In Thatcher v. OakBend Medical Center, a prevailing plaintiff in an employment retaliation suit sought an award of attorneys’ fees. 2016 WL 5848889 (S.D. Texas, Oct. 6, 2016). In discussing the reasonableness of the requested fees, the Court addressed the affirmative duty of plaintiff’s counsel to demonstrate that billing judgment was exercised. Id. at 3. As a part of the reasonableness analysis, the plaintiff’s attorney seeking an award of attorneys’ fees must prove that they exercised billing judgment. The exercise of billing judgment is shown by “documentation of the hours charged and of the hours written off as unproductive; excessive, or redundant.” If plaintiff fails to meet this burden, then the Court will impose its own billing judgment by reducing the fees appropriately. Id. In this case, the Court did not find evidence of billing judgment and reduced the requested fees significantly. Id. at 3-6. The Court reduced the requested fees from $190,250.00 to $124,464.14 as a result of plaintiff’s counsel’s lack of billing judgment. Id. at 7. The Court reduced the plaintiff’s requested fees for time billed for work on a failed claim, work on a motion that was never filed, general attorney education time, vague time entries, and excessive communications. Id. at 3-6.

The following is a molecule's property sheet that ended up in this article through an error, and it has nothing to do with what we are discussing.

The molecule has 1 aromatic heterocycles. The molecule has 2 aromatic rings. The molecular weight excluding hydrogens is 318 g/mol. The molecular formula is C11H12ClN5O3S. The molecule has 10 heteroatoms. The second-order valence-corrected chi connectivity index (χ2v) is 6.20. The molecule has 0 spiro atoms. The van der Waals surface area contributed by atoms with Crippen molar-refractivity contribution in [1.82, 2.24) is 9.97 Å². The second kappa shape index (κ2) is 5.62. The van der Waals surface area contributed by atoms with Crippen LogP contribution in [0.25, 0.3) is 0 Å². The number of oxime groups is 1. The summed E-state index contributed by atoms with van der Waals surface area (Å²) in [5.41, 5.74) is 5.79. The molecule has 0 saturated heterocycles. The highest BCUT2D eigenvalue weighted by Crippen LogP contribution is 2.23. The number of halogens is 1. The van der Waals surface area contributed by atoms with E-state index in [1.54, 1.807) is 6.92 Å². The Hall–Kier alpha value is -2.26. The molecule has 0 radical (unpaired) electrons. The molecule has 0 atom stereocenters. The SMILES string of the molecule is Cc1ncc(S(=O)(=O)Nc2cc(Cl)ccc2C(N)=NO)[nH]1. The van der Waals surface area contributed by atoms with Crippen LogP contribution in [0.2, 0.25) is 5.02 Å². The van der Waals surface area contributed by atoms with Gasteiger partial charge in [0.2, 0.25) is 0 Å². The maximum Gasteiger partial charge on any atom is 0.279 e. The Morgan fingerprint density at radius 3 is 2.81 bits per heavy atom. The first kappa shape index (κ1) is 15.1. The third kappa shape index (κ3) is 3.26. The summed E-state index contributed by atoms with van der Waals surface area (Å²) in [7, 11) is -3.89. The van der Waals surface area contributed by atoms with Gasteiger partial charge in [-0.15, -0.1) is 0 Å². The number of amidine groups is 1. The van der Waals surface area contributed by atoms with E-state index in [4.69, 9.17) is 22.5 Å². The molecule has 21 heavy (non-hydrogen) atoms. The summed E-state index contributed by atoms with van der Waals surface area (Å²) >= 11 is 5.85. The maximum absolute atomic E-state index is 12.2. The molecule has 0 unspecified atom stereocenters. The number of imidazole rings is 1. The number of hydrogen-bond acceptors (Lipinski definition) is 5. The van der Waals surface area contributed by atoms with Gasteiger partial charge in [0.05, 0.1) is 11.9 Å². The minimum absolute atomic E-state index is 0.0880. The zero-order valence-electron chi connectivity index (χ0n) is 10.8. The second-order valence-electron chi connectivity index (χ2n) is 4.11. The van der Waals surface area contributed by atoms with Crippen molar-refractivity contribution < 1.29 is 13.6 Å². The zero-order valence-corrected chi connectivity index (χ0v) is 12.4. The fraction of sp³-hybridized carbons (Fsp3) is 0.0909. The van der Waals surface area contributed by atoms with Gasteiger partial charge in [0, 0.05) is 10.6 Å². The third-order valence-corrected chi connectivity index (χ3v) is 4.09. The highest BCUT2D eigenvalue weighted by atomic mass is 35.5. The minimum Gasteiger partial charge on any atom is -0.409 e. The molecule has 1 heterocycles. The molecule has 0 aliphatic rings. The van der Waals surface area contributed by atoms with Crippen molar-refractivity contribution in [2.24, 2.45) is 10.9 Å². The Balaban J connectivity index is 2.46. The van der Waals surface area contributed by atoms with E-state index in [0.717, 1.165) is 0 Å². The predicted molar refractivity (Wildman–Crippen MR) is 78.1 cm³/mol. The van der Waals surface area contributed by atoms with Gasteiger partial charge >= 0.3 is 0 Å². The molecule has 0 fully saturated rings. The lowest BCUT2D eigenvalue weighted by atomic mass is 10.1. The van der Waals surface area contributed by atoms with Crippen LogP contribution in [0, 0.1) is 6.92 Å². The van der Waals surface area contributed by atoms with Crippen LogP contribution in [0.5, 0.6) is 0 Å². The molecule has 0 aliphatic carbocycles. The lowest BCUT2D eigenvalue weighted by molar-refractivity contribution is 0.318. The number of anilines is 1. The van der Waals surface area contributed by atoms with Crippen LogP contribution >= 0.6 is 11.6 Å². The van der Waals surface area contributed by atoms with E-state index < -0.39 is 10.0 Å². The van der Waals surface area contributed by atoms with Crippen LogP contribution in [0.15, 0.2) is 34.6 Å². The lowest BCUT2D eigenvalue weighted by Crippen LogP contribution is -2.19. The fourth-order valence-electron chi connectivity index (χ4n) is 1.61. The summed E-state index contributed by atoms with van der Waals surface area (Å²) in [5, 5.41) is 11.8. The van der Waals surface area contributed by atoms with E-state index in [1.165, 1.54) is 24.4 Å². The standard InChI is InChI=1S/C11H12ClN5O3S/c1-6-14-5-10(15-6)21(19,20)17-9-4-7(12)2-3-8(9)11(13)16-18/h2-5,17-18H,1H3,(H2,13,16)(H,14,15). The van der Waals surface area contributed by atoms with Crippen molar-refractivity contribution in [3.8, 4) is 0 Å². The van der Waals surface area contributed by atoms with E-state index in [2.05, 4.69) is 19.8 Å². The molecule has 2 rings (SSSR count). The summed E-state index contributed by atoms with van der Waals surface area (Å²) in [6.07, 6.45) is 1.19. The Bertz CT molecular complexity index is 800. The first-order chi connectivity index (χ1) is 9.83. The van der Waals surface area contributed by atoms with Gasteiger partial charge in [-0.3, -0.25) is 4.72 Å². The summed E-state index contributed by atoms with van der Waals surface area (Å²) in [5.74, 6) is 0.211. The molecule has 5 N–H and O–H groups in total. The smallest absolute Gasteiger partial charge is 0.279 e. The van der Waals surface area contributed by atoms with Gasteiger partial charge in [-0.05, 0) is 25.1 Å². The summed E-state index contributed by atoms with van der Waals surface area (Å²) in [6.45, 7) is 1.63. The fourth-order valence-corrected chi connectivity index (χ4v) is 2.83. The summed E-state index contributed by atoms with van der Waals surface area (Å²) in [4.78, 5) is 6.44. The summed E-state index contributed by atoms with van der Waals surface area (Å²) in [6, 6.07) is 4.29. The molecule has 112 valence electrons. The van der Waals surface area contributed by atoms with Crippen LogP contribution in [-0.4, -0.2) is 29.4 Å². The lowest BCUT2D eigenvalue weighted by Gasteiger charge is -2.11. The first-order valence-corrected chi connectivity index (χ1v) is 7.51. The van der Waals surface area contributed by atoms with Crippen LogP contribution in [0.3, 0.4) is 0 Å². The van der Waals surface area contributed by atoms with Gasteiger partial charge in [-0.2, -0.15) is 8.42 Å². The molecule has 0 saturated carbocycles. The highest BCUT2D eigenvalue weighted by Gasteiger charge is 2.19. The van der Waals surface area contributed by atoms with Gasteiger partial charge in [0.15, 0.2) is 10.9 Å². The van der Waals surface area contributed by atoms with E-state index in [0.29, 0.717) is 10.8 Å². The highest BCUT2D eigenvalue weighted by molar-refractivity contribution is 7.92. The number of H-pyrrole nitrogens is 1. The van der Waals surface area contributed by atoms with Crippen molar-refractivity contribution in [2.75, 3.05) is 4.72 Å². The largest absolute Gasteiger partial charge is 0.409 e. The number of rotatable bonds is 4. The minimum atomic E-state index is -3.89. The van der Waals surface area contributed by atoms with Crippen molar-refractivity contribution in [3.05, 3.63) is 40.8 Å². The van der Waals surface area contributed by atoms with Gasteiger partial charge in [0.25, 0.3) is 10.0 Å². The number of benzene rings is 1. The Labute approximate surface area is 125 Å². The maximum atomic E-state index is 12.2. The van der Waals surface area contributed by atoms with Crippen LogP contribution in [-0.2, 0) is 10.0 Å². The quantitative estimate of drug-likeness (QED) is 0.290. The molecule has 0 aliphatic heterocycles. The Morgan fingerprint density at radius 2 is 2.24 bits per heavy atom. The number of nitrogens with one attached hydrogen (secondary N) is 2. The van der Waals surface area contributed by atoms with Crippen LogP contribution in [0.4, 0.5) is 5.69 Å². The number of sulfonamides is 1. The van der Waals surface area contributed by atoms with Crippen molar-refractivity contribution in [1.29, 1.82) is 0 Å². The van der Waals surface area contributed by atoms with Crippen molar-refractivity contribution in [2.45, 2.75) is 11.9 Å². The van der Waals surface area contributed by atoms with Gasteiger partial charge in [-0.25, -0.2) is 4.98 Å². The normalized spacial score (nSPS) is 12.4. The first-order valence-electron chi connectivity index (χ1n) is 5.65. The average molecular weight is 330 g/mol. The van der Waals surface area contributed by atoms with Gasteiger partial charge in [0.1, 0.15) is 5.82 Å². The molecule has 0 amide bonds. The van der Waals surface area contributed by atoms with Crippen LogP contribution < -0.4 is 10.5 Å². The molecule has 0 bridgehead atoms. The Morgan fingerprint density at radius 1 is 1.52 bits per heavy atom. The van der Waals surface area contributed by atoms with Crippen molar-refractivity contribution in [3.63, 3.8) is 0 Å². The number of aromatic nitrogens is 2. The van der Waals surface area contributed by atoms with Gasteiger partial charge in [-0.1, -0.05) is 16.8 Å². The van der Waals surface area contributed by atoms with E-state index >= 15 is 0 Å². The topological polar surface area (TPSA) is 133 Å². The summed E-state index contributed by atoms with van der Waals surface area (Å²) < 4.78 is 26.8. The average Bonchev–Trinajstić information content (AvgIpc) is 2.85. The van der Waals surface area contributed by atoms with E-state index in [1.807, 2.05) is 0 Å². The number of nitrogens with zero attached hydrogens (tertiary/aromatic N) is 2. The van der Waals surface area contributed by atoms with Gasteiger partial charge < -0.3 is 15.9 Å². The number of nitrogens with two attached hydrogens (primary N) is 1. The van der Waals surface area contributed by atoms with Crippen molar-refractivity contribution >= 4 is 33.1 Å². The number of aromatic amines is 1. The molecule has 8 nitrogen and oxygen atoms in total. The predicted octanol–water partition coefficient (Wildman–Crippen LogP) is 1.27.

Law firms and their billing practices are under growing scrutiny from their clients and the courts. Even under this ever-increasing scrutiny, the exercise of billing judgment is not a skill many attorneys would deem vital to the practice of law. Reducing your own fees may seem counterproductive. However, as demonstrated in this case, exercising billing judgment may be more beneficial than letting the court or the client impose its own judgment. Documentation of hours written off as unproductive, excessive or redundant is a simple way for attorneys to demonstrate to the court or client that restraint was used in determining the fees charged. The evidence of restraint makes it easier for the court or client to trust the attorney’s invoice and ultimately pay the amount billed by the attorney. Before documenting hours written off, attorneys must become familiar with the types of activities that should be written off or reduced as excessive or unreasonable. Understanding and demonstrating billing judgment is a skill every attorney should strive for in the modern practice of law.